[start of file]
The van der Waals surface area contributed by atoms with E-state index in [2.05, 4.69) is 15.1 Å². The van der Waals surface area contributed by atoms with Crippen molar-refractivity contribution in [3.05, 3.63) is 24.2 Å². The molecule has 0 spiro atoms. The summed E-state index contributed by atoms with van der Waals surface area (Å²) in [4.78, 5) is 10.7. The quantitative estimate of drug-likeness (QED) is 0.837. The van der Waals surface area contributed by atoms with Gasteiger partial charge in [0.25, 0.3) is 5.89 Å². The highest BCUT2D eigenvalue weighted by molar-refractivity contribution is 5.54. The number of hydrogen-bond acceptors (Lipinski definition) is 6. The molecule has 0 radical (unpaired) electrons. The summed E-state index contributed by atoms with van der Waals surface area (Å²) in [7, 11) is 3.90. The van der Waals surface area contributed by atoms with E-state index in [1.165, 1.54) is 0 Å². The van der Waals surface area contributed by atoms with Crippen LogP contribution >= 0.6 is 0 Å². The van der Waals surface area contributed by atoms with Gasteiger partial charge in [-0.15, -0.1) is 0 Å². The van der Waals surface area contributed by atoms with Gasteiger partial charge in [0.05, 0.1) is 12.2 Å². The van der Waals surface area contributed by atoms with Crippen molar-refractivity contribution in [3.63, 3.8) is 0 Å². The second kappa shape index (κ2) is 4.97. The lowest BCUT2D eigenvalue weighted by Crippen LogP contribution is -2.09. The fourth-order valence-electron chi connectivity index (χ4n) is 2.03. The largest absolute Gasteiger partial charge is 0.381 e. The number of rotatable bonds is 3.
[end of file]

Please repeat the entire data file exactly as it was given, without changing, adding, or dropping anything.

The van der Waals surface area contributed by atoms with E-state index in [2.05, 4.69) is 15.1 Å². The van der Waals surface area contributed by atoms with Crippen molar-refractivity contribution in [3.05, 3.63) is 24.2 Å². The molecule has 0 spiro atoms. The summed E-state index contributed by atoms with van der Waals surface area (Å²) in [4.78, 5) is 10.7. The quantitative estimate of drug-likeness (QED) is 0.837. The van der Waals surface area contributed by atoms with Gasteiger partial charge in [0.25, 0.3) is 5.89 Å². The highest BCUT2D eigenvalue weighted by molar-refractivity contribution is 5.54. The number of hydrogen-bond acceptors (Lipinski definition) is 6. The molecule has 0 radical (unpaired) electrons. The summed E-state index contributed by atoms with van der Waals surface area (Å²) in [7, 11) is 3.90. The van der Waals surface area contributed by atoms with E-state index in [1.165, 1.54) is 0 Å². The van der Waals surface area contributed by atoms with Crippen LogP contribution >= 0.6 is 0 Å². The van der Waals surface area contributed by atoms with Gasteiger partial charge in [-0.15, -0.1) is 0 Å². The van der Waals surface area contributed by atoms with Gasteiger partial charge in [0.05, 0.1) is 12.2 Å². The van der Waals surface area contributed by atoms with Crippen molar-refractivity contribution in [3.63, 3.8) is 0 Å². The second kappa shape index (κ2) is 4.97. The lowest BCUT2D eigenvalue weighted by Crippen LogP contribution is -2.09. The fourth-order valence-electron chi connectivity index (χ4n) is 2.03. The largest absolute Gasteiger partial charge is 0.381 e. The number of rotatable bonds is 3.